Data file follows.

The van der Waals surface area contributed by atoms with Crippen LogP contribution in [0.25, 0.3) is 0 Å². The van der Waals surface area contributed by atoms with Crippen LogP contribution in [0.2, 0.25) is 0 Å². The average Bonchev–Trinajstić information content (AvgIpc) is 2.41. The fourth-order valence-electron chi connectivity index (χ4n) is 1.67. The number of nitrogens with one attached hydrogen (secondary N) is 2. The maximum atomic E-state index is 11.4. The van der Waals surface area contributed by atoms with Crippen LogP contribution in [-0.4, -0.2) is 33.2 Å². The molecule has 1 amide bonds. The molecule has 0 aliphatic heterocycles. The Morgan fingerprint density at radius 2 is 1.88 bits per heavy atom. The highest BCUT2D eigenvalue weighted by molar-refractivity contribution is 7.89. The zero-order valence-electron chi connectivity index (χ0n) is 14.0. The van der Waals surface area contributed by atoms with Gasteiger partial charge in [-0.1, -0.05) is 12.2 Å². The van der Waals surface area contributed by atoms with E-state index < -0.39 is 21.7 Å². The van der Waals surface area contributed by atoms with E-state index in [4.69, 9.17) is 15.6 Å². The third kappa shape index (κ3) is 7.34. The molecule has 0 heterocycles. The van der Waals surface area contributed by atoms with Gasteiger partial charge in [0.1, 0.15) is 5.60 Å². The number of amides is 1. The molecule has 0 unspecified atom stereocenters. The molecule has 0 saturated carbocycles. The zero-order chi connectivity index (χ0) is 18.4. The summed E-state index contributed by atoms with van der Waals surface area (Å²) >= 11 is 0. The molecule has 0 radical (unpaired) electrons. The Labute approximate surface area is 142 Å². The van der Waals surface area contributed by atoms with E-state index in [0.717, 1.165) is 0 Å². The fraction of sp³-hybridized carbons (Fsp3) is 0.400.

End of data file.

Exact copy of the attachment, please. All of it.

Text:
The van der Waals surface area contributed by atoms with Crippen LogP contribution in [0.25, 0.3) is 0 Å². The van der Waals surface area contributed by atoms with Crippen LogP contribution in [0.2, 0.25) is 0 Å². The average Bonchev–Trinajstić information content (AvgIpc) is 2.41. The fourth-order valence-electron chi connectivity index (χ4n) is 1.67. The number of nitrogens with one attached hydrogen (secondary N) is 2. The maximum atomic E-state index is 11.4. The van der Waals surface area contributed by atoms with Crippen LogP contribution in [-0.4, -0.2) is 33.2 Å². The molecule has 1 amide bonds. The molecule has 0 aliphatic heterocycles. The Morgan fingerprint density at radius 2 is 1.88 bits per heavy atom. The highest BCUT2D eigenvalue weighted by molar-refractivity contribution is 7.89. The zero-order valence-electron chi connectivity index (χ0n) is 14.0. The van der Waals surface area contributed by atoms with Gasteiger partial charge in [-0.1, -0.05) is 12.2 Å². The van der Waals surface area contributed by atoms with E-state index < -0.39 is 21.7 Å². The van der Waals surface area contributed by atoms with E-state index in [4.69, 9.17) is 15.6 Å². The third kappa shape index (κ3) is 7.34. The molecule has 0 heterocycles. The van der Waals surface area contributed by atoms with Gasteiger partial charge in [0.1, 0.15) is 5.60 Å². The number of amides is 1. The molecule has 0 unspecified atom stereocenters. The molecule has 0 saturated carbocycles. The zero-order chi connectivity index (χ0) is 18.4. The summed E-state index contributed by atoms with van der Waals surface area (Å²) >= 11 is 0. The molecule has 0 radical (unpaired) electrons. The Labute approximate surface area is 142 Å². The van der Waals surface area contributed by atoms with E-state index in [0.717, 1.165) is 0 Å². The fraction of sp³-hybridized carbons (Fsp3) is 0.400.